Bowl barrows, the most numerous form of round barrow, are funerary monuments dating from the Late Neolithic to the Late Bronze Age, with most examples belonging to the period 2400-1500 BC. They were constructed as earthen or rubble mounds, sometimes ditched, which covered single or multiple burials. There are over 10,000 surviving bowl barrows recorded nationally, and many more have already been destroyed. A hlaew is a burial monument of Anglo-Saxon or Viking date comprising a hemispherical mound of earth and redeposited bedrock constructed over a primary burial or burials. These were usually inhumations, buried in a grave cut into the subsoil beneath the mound, but cremations placed on the old ground surface beneath the mound have also been found. Hlaews may occur in pairs or in small groups; a few have accompanying flat graves. Constructed during the pagan Saxon and Viking periods for individuals of high rank, they served as visible and ostentatious markers of their social position. Some were associated with territorial claims and appear to have been specifically located to mark boundaries. They often contain objects which give information on the range of technological skill and trading contacts of the period. Only between 50 and 60 hlaews have been positively identified in England. As a rare monument class all positively identified examples are considered worthy of preservation. Despite some limited disturbance by modern agricultural activity and partial excavation, the pair of bowl barrows and the hlaew on Rookery Hill survive comparatively well and will contain archaeological remains and environmental evidence relating to the monument and the landscape in which it was constructed and used The prehistoric round barrow cemetery of which the two bowl barrows form a part survives particularly well and is one of the best examples of this type of monument to be found on the East Sussex Downs. These prehistoric barrows are the earliest known structures on Rookery Hill, and their close association with later monuments, including nearby traces of subsequent human occupation dating to the Iron Age, the Roman and early medieval periods, provide evidence for the continuity of burial, settlement and agriculture in this area of downland over a period of at least 3,000 years.


Legacy Record - This information may be included in the List Entry Details.


The monument includes two adjacent, prehistoric bowl barrows, part of a group of six bowl barrows which form a north west-south east aligned, linear round barrow cemetery, and a later, Anglo Saxon hlaew or burial mound. The monument is situated on a spur of the Sussex Downs, a location which commands fine views of the surrounding countryside and the coast to the south west. The south easterly bowl barrow has a sub-circular mound up to 15m in diameter, which survives to a height of up to c.1m. A small area on the south western edge of the barrow mound has been partially flattened by modern ploughing, and a hollow in its centre indicates partial excavation some time in the past. Surrounding the mound is a ditch from which material used to construct the barrow was excavated. This has become infilled over the years, but survives as a buried feature around 2m wide. Lying c.12m to the north west, the second bowl barrow is larger, with a circular mound measuring 19m in diameter and surviving to a height of up to 1.2m. A large, irregular, v-shaped trench has been cut into its surface some years ago. The c.2m wide ditch which surrounds the mound has become infilled, but will survive in buried form beneath the ground. The hlaew has been constructed in the area between the two bowl barrows, partially overlying their quarry ditches. This is a small, north east-south west aligned, oval mound measuring 9m by 6m. The mound, which survives to a height of around 0.5m, has been partially disturbed on its north western edge by cattle poaching or subsequent digging. The c.1m wide ditch which surrounds it is no longer visible but will survive as a buried feature. The modern fence which crosses the monument on its south western side is excluded from the scheduling, although the ground beneath it is included.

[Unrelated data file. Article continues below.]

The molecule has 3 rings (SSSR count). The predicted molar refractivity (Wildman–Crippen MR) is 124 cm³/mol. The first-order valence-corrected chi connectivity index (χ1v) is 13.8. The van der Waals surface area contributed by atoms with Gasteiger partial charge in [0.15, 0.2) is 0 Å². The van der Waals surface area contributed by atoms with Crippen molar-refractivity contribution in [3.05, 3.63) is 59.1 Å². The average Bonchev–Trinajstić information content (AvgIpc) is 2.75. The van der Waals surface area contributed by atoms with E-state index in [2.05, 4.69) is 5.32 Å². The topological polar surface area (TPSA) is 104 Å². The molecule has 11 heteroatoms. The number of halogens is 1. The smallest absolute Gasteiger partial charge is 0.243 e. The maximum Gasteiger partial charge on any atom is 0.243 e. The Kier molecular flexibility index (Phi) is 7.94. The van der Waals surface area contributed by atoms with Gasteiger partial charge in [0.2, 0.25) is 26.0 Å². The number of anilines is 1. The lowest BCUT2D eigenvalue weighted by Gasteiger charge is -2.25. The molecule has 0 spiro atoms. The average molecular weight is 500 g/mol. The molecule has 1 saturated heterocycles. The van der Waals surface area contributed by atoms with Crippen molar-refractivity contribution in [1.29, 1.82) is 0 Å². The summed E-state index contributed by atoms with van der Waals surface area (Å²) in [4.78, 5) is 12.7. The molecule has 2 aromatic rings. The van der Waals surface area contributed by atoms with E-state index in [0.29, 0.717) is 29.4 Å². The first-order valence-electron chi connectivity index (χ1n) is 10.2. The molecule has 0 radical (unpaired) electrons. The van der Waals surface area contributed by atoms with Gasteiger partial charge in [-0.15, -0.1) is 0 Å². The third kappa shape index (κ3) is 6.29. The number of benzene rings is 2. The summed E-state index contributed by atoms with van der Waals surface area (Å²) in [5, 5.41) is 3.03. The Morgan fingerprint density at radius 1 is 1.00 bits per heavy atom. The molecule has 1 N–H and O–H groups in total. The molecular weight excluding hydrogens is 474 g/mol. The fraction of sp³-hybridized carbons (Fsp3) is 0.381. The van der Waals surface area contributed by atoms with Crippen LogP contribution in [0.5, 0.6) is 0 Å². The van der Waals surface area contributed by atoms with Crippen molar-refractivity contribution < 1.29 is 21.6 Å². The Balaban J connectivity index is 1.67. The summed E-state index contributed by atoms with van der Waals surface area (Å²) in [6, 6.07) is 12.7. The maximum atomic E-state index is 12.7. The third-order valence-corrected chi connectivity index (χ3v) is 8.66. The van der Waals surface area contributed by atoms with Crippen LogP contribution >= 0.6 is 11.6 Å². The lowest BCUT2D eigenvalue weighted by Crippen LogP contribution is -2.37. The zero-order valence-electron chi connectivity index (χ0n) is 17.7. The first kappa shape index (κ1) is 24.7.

MAP EXTRACT The site of the monument is shown on the attached map extract. It includes a 2 metre boundary around the archaeological features, considered to be essential for the monument's support and preservation.


The contents of this record have been generated from a legacy data system.

Legacy System number: 25485

Legacy System: RSM


Books and journals
Grinsell, L V, 'Sussex Archaeological Collections' in Sussex Barrows, , Vol. 75, (1934), 272
ref. 3, Grinsell, LV, TQ 40 SE B, (1930)
unsure of exact date of discovery, Coad, V, Conversation between R Parker and V Coad 15/03/1994, (1988)

End of official listing